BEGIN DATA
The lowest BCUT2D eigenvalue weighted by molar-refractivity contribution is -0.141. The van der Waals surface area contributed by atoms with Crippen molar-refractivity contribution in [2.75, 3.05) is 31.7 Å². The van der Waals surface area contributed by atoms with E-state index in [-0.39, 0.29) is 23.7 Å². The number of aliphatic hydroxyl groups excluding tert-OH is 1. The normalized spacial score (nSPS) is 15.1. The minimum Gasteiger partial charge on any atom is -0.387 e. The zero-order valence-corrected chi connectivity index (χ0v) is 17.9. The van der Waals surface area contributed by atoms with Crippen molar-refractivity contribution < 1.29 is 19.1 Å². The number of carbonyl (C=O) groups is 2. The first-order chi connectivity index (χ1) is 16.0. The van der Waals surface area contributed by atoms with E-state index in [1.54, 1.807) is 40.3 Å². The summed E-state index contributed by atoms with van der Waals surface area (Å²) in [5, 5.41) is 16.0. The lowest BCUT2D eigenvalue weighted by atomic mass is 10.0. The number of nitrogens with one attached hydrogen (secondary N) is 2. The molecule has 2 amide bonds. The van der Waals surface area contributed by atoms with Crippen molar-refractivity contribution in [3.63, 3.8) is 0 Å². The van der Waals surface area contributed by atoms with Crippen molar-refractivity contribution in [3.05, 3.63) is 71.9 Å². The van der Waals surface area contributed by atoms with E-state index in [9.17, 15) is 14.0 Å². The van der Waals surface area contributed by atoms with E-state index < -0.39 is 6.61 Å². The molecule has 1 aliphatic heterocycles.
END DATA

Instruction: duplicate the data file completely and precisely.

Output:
The lowest BCUT2D eigenvalue weighted by molar-refractivity contribution is -0.141. The van der Waals surface area contributed by atoms with Crippen molar-refractivity contribution in [2.75, 3.05) is 31.7 Å². The van der Waals surface area contributed by atoms with E-state index in [-0.39, 0.29) is 23.7 Å². The number of aliphatic hydroxyl groups excluding tert-OH is 1. The normalized spacial score (nSPS) is 15.1. The minimum Gasteiger partial charge on any atom is -0.387 e. The zero-order valence-corrected chi connectivity index (χ0v) is 17.9. The van der Waals surface area contributed by atoms with Crippen molar-refractivity contribution < 1.29 is 19.1 Å². The number of carbonyl (C=O) groups is 2. The first-order chi connectivity index (χ1) is 16.0. The van der Waals surface area contributed by atoms with E-state index in [1.54, 1.807) is 40.3 Å². The summed E-state index contributed by atoms with van der Waals surface area (Å²) in [5, 5.41) is 16.0. The lowest BCUT2D eigenvalue weighted by atomic mass is 10.0. The number of nitrogens with one attached hydrogen (secondary N) is 2. The molecule has 2 amide bonds. The van der Waals surface area contributed by atoms with Crippen molar-refractivity contribution in [3.63, 3.8) is 0 Å². The van der Waals surface area contributed by atoms with Crippen molar-refractivity contribution in [3.05, 3.63) is 71.9 Å². The van der Waals surface area contributed by atoms with E-state index in [9.17, 15) is 14.0 Å². The van der Waals surface area contributed by atoms with E-state index < -0.39 is 6.61 Å². The molecule has 1 aliphatic heterocycles.